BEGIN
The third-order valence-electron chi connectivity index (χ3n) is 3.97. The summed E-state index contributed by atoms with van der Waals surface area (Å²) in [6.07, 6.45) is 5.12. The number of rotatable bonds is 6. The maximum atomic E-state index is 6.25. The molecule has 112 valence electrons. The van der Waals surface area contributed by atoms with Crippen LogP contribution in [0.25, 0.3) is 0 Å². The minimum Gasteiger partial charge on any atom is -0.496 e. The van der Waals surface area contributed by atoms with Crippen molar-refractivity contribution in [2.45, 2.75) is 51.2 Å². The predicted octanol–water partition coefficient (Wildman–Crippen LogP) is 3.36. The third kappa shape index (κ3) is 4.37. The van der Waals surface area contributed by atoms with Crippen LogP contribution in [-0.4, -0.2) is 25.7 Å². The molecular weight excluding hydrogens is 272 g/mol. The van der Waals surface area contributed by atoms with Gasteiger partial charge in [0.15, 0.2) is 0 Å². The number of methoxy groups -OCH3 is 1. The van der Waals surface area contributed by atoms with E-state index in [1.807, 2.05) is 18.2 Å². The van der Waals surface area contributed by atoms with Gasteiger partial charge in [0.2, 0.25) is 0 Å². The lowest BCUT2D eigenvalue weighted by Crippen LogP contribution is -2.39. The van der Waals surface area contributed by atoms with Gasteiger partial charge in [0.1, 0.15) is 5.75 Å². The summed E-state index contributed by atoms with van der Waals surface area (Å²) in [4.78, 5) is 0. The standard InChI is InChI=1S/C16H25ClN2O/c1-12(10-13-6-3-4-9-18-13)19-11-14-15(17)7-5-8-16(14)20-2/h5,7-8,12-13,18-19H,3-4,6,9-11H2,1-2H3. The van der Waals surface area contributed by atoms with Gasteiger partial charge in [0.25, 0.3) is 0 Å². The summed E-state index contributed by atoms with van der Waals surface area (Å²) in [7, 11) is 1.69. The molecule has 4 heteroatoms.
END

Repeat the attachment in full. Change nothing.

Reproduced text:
The third-order valence-electron chi connectivity index (χ3n) is 3.97. The summed E-state index contributed by atoms with van der Waals surface area (Å²) in [6.07, 6.45) is 5.12. The number of rotatable bonds is 6. The maximum atomic E-state index is 6.25. The molecule has 112 valence electrons. The van der Waals surface area contributed by atoms with Crippen LogP contribution in [0.25, 0.3) is 0 Å². The minimum Gasteiger partial charge on any atom is -0.496 e. The van der Waals surface area contributed by atoms with Crippen molar-refractivity contribution in [2.45, 2.75) is 51.2 Å². The predicted octanol–water partition coefficient (Wildman–Crippen LogP) is 3.36. The third kappa shape index (κ3) is 4.37. The van der Waals surface area contributed by atoms with Crippen LogP contribution in [-0.4, -0.2) is 25.7 Å². The molecular weight excluding hydrogens is 272 g/mol. The van der Waals surface area contributed by atoms with Gasteiger partial charge in [0.15, 0.2) is 0 Å². The number of methoxy groups -OCH3 is 1. The van der Waals surface area contributed by atoms with E-state index in [1.807, 2.05) is 18.2 Å². The van der Waals surface area contributed by atoms with Gasteiger partial charge in [0.2, 0.25) is 0 Å². The lowest BCUT2D eigenvalue weighted by Crippen LogP contribution is -2.39. The van der Waals surface area contributed by atoms with Gasteiger partial charge in [0.1, 0.15) is 5.75 Å². The summed E-state index contributed by atoms with van der Waals surface area (Å²) in [4.78, 5) is 0. The standard InChI is InChI=1S/C16H25ClN2O/c1-12(10-13-6-3-4-9-18-13)19-11-14-15(17)7-5-8-16(14)20-2/h5,7-8,12-13,18-19H,3-4,6,9-11H2,1-2H3. The van der Waals surface area contributed by atoms with Gasteiger partial charge in [0.25, 0.3) is 0 Å². The summed E-state index contributed by atoms with van der Waals surface area (Å²) in [7, 11) is 1.69. The molecule has 4 heteroatoms.